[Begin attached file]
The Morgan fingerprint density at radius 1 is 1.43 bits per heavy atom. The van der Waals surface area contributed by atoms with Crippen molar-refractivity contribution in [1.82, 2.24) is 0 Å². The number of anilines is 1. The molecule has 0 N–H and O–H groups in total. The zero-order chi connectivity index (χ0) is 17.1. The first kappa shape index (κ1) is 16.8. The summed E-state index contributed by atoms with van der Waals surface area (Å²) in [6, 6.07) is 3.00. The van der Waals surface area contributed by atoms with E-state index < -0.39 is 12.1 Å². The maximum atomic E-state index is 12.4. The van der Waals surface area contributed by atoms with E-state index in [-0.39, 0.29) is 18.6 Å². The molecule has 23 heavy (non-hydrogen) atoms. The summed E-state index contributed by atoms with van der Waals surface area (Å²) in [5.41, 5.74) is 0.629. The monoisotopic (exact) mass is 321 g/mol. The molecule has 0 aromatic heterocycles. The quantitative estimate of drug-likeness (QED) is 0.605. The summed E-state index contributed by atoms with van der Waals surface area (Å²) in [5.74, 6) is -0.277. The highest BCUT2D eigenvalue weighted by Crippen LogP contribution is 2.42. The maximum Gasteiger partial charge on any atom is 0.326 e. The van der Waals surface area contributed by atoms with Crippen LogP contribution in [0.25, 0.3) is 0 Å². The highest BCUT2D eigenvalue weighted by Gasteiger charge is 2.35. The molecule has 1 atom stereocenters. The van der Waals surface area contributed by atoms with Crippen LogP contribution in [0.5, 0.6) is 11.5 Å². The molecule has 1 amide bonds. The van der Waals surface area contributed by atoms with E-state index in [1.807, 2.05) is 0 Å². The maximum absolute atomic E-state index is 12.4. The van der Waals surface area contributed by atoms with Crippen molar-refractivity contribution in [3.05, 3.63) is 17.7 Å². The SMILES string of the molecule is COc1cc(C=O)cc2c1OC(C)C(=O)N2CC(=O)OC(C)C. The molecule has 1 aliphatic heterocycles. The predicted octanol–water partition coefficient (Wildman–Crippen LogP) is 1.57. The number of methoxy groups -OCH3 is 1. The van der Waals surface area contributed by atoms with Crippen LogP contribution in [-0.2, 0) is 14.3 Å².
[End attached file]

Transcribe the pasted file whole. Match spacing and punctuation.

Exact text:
The Morgan fingerprint density at radius 1 is 1.43 bits per heavy atom. The van der Waals surface area contributed by atoms with Crippen molar-refractivity contribution in [1.82, 2.24) is 0 Å². The number of anilines is 1. The molecule has 0 N–H and O–H groups in total. The zero-order chi connectivity index (χ0) is 17.1. The first kappa shape index (κ1) is 16.8. The summed E-state index contributed by atoms with van der Waals surface area (Å²) in [6, 6.07) is 3.00. The van der Waals surface area contributed by atoms with E-state index < -0.39 is 12.1 Å². The maximum atomic E-state index is 12.4. The van der Waals surface area contributed by atoms with E-state index in [-0.39, 0.29) is 18.6 Å². The molecule has 23 heavy (non-hydrogen) atoms. The summed E-state index contributed by atoms with van der Waals surface area (Å²) in [5.41, 5.74) is 0.629. The monoisotopic (exact) mass is 321 g/mol. The molecule has 0 aromatic heterocycles. The quantitative estimate of drug-likeness (QED) is 0.605. The summed E-state index contributed by atoms with van der Waals surface area (Å²) in [5.74, 6) is -0.277. The highest BCUT2D eigenvalue weighted by Crippen LogP contribution is 2.42. The maximum Gasteiger partial charge on any atom is 0.326 e. The van der Waals surface area contributed by atoms with Crippen LogP contribution in [0.25, 0.3) is 0 Å². The highest BCUT2D eigenvalue weighted by Gasteiger charge is 2.35. The molecule has 1 atom stereocenters. The van der Waals surface area contributed by atoms with Crippen LogP contribution in [0.5, 0.6) is 11.5 Å². The molecule has 1 amide bonds. The van der Waals surface area contributed by atoms with E-state index in [1.807, 2.05) is 0 Å². The maximum absolute atomic E-state index is 12.4. The van der Waals surface area contributed by atoms with Crippen molar-refractivity contribution in [3.05, 3.63) is 17.7 Å². The SMILES string of the molecule is COc1cc(C=O)cc2c1OC(C)C(=O)N2CC(=O)OC(C)C. The molecule has 1 aliphatic heterocycles. The predicted octanol–water partition coefficient (Wildman–Crippen LogP) is 1.57. The number of methoxy groups -OCH3 is 1. The van der Waals surface area contributed by atoms with Crippen LogP contribution in [-0.2, 0) is 14.3 Å².